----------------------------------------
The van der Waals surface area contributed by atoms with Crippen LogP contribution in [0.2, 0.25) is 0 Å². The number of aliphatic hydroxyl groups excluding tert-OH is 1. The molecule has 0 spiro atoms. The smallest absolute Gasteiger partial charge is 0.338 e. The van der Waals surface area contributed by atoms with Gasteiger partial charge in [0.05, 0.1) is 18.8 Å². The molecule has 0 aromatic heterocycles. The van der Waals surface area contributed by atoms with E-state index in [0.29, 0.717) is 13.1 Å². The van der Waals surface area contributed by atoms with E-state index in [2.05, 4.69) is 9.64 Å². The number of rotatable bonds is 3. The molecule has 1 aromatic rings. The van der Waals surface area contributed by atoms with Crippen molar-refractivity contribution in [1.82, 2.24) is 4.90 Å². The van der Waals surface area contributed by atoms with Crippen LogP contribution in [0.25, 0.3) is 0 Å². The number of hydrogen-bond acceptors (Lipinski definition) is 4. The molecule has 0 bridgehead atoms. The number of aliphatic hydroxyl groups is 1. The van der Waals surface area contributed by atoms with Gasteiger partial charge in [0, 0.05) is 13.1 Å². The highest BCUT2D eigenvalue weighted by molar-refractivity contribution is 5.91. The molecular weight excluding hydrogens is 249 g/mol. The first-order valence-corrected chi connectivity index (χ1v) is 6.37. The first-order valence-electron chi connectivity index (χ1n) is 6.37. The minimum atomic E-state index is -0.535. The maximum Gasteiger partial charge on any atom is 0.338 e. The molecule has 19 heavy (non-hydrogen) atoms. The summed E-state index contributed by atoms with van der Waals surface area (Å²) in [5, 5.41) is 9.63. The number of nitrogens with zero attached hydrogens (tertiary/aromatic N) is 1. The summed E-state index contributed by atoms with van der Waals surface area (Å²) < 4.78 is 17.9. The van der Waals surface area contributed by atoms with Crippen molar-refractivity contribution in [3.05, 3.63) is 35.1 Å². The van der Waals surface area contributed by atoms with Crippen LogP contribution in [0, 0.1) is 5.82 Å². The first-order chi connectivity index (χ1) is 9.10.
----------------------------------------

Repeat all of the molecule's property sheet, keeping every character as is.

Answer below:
The van der Waals surface area contributed by atoms with Crippen LogP contribution in [0.2, 0.25) is 0 Å². The number of aliphatic hydroxyl groups excluding tert-OH is 1. The molecule has 0 spiro atoms. The smallest absolute Gasteiger partial charge is 0.338 e. The van der Waals surface area contributed by atoms with Gasteiger partial charge in [0.05, 0.1) is 18.8 Å². The molecule has 0 aromatic heterocycles. The van der Waals surface area contributed by atoms with E-state index in [0.29, 0.717) is 13.1 Å². The van der Waals surface area contributed by atoms with E-state index in [2.05, 4.69) is 9.64 Å². The number of rotatable bonds is 3. The molecule has 1 aromatic rings. The van der Waals surface area contributed by atoms with Crippen molar-refractivity contribution in [1.82, 2.24) is 4.90 Å². The van der Waals surface area contributed by atoms with Crippen LogP contribution in [0.25, 0.3) is 0 Å². The number of hydrogen-bond acceptors (Lipinski definition) is 4. The molecule has 0 bridgehead atoms. The number of aliphatic hydroxyl groups is 1. The van der Waals surface area contributed by atoms with Gasteiger partial charge in [0, 0.05) is 13.1 Å². The highest BCUT2D eigenvalue weighted by molar-refractivity contribution is 5.91. The molecular weight excluding hydrogens is 249 g/mol. The first-order valence-corrected chi connectivity index (χ1v) is 6.37. The first-order valence-electron chi connectivity index (χ1n) is 6.37. The minimum atomic E-state index is -0.535. The maximum Gasteiger partial charge on any atom is 0.338 e. The molecule has 19 heavy (non-hydrogen) atoms. The summed E-state index contributed by atoms with van der Waals surface area (Å²) in [5, 5.41) is 9.63. The number of nitrogens with zero attached hydrogens (tertiary/aromatic N) is 1. The summed E-state index contributed by atoms with van der Waals surface area (Å²) < 4.78 is 17.9. The van der Waals surface area contributed by atoms with Crippen molar-refractivity contribution in [3.05, 3.63) is 35.1 Å². The van der Waals surface area contributed by atoms with Crippen LogP contribution in [0, 0.1) is 5.82 Å². The first-order chi connectivity index (χ1) is 9.10.